tho supreme court of his conviction in
Michigan of violation of the federal corrupt
practices act. He had been absent about
one and one-half years."
That will he difficult if not impossible. What
we need is a national primary law fixing a day
and prescribing the conditions, except where the
states have primaries on that day, and regulate
them in accordance with the national law; No
need to interfere with the states where they
will protect the nominations. But there should
be a national primary. It is unforunate that the
supreme court should have freed Newberry. If
there were errors he should have been given a
new trial as four of the justices asked.
W. J. BRYAN.
CLEANING UP BASEBALL
Judge Landis is making himself decidedly un
popular with a certain following of basebaHr-He
Will invoke the law to prohibit gambling in the
grandstands and bleachers. He may go further
and ask every town and city government to stop
betting on baseball games.
Gambling or betting, became so prevalent
i u srondstands and bleachers in several
cities that true lovers of the game were so dis
gusted that they quit going to the parks. Friends
and relatives of the players seemed to be the
IflTnf f Tthe betting; This naturally caused
suspicion. In some cities owners of stock in the
clubs were among the heaviest bettors
Year before last it was a common thing in
almost every village and town in the country
for pools to be made on the games. In one
rural community in southern Ohio the telephone
system was completely monopolized for, an hour
5?nfe !gameS in. carryin& scores to the groups
of pool players out on the farms. There was a
gamePs l Wr dU6 t0 la of cfiaence tatoS
r, Bere Judge Landis succeeds in purifvinir
baseball he will have to obtain strict AnfrS?
ment 0f the gambling laws throughout the nT
tion. Just so long as any considerable sum of
money is bet on the games, that long win the
danger exist of players being influenced Ban
players are human. Miami, Fla., Herald.'
The fact that every fellow who has been nav
ng an excess profits tax to the government T
in favor of tho repeal of the law leVyTnff ?
should bo somewhat .decisive of the inVSL :
as to whether this is a kinof thaPcane
passed on to the consumer. VT bo
The Split Begins
Read the following dispatch, from Washing,
"Washington, April 30. folding a solid
front against a Repubican spilt, Democrats
forced through tho House Saturday an
amendment to the army appropriation bill
cutting down the enlisted force to 150,000
men. The Kahn proposal for a bigger force
never got to a vote. ;
"The bill as approved by Secretary Weeks
made provision for 168,000 men or 12,000
more than the number fixed by the measure
last session and vetoed. ' ' - .
"There was no certainty, however, that
the 150,000 figure would stand, for tho
vote Saturday was in committee of the
whole and the house may demand a separ
ate vote on the amendments in jpassipg the
bill next week.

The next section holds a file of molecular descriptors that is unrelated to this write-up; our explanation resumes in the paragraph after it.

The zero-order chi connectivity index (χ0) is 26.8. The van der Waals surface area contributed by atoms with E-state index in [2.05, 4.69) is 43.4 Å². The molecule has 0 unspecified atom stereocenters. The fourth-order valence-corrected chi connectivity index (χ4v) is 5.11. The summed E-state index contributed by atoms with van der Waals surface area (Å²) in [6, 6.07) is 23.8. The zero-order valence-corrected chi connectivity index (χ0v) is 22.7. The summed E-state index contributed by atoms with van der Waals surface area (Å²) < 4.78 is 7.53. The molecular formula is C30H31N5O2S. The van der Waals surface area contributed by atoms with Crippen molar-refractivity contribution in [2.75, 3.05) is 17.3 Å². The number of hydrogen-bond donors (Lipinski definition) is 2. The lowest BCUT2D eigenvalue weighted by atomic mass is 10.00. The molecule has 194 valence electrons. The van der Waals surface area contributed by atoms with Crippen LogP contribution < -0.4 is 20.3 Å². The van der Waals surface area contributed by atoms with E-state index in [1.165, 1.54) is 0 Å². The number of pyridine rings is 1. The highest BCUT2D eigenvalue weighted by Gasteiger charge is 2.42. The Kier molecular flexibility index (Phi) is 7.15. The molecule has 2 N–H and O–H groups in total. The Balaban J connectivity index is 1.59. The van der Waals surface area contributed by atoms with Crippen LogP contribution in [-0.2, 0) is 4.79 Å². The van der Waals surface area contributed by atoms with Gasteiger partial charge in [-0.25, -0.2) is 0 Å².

"The amendment for reduction of the en
listed strength to -150,000, the lowest fig
ure suggested in the long debate, was of
fered by Representative Byrnes, Democrat,
South Carolina. Only two Democrats op
posed it and many Republicans, gave it their -support.
The vote was 109 to 82.
"The House previously hail adopted as a
substitute for the Kahn proposal an amend
ment by Representative Pish, Republican,
New York, for an army of 156,$ 00, but the
Byrnes amendment went through and wiped
"Representative Mondell, Wyoming, the
Republican leader, in closing debate urged
Republicans to stand by the bill as framed
by the appropriations committee with its
enlisted total of 168,000 but many members
of his party deserted him as the march was
started down the aisle for an actual count.
"Chairman Kahn of the military affairs
committee pleaded for at -least 175,000
men, declaring the times too troublous for
wholesale slashing of forces. Representative
Wood, Republican, .Indiana, taking issue
with the Californian, insisted that if the
world was on the verge of a fire' a few thou
sand extra, men could not put itbuV
The Democrats took the people's side on the
army question and secured enoiigh Republicans
to defeat the Republican leadera In. the House
and tho Republican secretary of war. The split
begins. If the Democrats willcontinue to tako
the people-'s side and STAND FIRM, the split
will continue. A split on taxation will come next,
W. J, BRYAN.
' -. ; - (By Ella Wheeler' Wilcox.)
I will not doubt, though air my ships at sea
Come drifting home with broken mast and
I shall believe the Hand which never fails
AmSeemlng evil W0Ieth good for me;
And though I weep because ;tnose sails are
battered, ' ;.,, '
Still will I cry, while .my -best "'hopes lie
shattered, " '
"I trust in Thee!
I will not doubt, though all "my "prayers return
Unanswered from the still, wnttr"ealm above;
ixrl81,1 believe t is ah all-wise Love
Which has refused those things for which I
JVnd though at times I cannot keep from griev
Yet, the pure ardor -of my fixed "believing,
Undimmed shall bum. "
1 !w0t d,1ubt' th& sorrows faii-like rain
t 5Ln,ulJ es Bwarni 1Iko Bees about a hive;
Ar; 31 beeve the, heights for which I strive
ArJ waojied-by-anguish and-by, pain ;
&nu tnough I groanand tremble with my
I yet shall see, through my severest losses,
The greater gain.,
1 nS dut; weli anchored .inhe faith,
gal?6 8taunqh sWPiWaobrAves every
ToShinf ltS fi$W& thatt wnisnot. fail
"r iil y cry w.n-fcody Parts wjth spirit,
i5,do not doubt!" so listening orJds may
hear it, , . - ,
'-- "J. oy uiuaiu, : .- ,u i
t yr-'m y v '""